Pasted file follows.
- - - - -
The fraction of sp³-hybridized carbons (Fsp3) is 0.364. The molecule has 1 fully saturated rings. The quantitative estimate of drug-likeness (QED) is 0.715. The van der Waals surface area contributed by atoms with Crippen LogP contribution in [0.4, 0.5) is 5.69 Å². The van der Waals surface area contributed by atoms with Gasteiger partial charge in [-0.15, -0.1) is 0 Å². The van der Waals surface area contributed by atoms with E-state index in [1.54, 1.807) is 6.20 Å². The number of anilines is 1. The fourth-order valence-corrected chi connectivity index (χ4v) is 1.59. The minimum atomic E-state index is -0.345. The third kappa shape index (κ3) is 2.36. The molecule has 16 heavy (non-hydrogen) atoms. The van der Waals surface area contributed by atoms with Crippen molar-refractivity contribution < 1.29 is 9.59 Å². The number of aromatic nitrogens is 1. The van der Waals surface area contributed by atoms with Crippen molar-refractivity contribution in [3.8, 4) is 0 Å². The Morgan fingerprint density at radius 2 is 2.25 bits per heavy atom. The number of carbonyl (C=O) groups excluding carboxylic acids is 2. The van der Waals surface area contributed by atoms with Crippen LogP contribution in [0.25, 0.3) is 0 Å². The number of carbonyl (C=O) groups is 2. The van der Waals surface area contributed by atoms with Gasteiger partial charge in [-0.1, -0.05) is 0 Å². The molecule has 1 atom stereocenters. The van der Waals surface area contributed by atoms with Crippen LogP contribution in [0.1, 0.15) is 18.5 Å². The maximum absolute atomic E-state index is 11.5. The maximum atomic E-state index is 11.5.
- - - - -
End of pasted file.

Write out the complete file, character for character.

The fraction of sp³-hybridized carbons (Fsp3) is 0.364. The molecule has 1 fully saturated rings. The quantitative estimate of drug-likeness (QED) is 0.715. The van der Waals surface area contributed by atoms with Crippen LogP contribution in [0.4, 0.5) is 5.69 Å². The van der Waals surface area contributed by atoms with Gasteiger partial charge in [-0.15, -0.1) is 0 Å². The van der Waals surface area contributed by atoms with E-state index in [1.54, 1.807) is 6.20 Å². The number of anilines is 1. The fourth-order valence-corrected chi connectivity index (χ4v) is 1.59. The minimum atomic E-state index is -0.345. The third kappa shape index (κ3) is 2.36. The molecule has 16 heavy (non-hydrogen) atoms. The van der Waals surface area contributed by atoms with Crippen molar-refractivity contribution < 1.29 is 9.59 Å². The number of aromatic nitrogens is 1. The van der Waals surface area contributed by atoms with Crippen molar-refractivity contribution in [3.8, 4) is 0 Å². The Morgan fingerprint density at radius 2 is 2.25 bits per heavy atom. The number of carbonyl (C=O) groups excluding carboxylic acids is 2. The van der Waals surface area contributed by atoms with Crippen LogP contribution in [0.25, 0.3) is 0 Å². The number of carbonyl (C=O) groups is 2. The van der Waals surface area contributed by atoms with Gasteiger partial charge in [-0.1, -0.05) is 0 Å². The molecule has 1 atom stereocenters. The van der Waals surface area contributed by atoms with Crippen LogP contribution in [0.1, 0.15) is 18.5 Å². The maximum absolute atomic E-state index is 11.5. The maximum atomic E-state index is 11.5.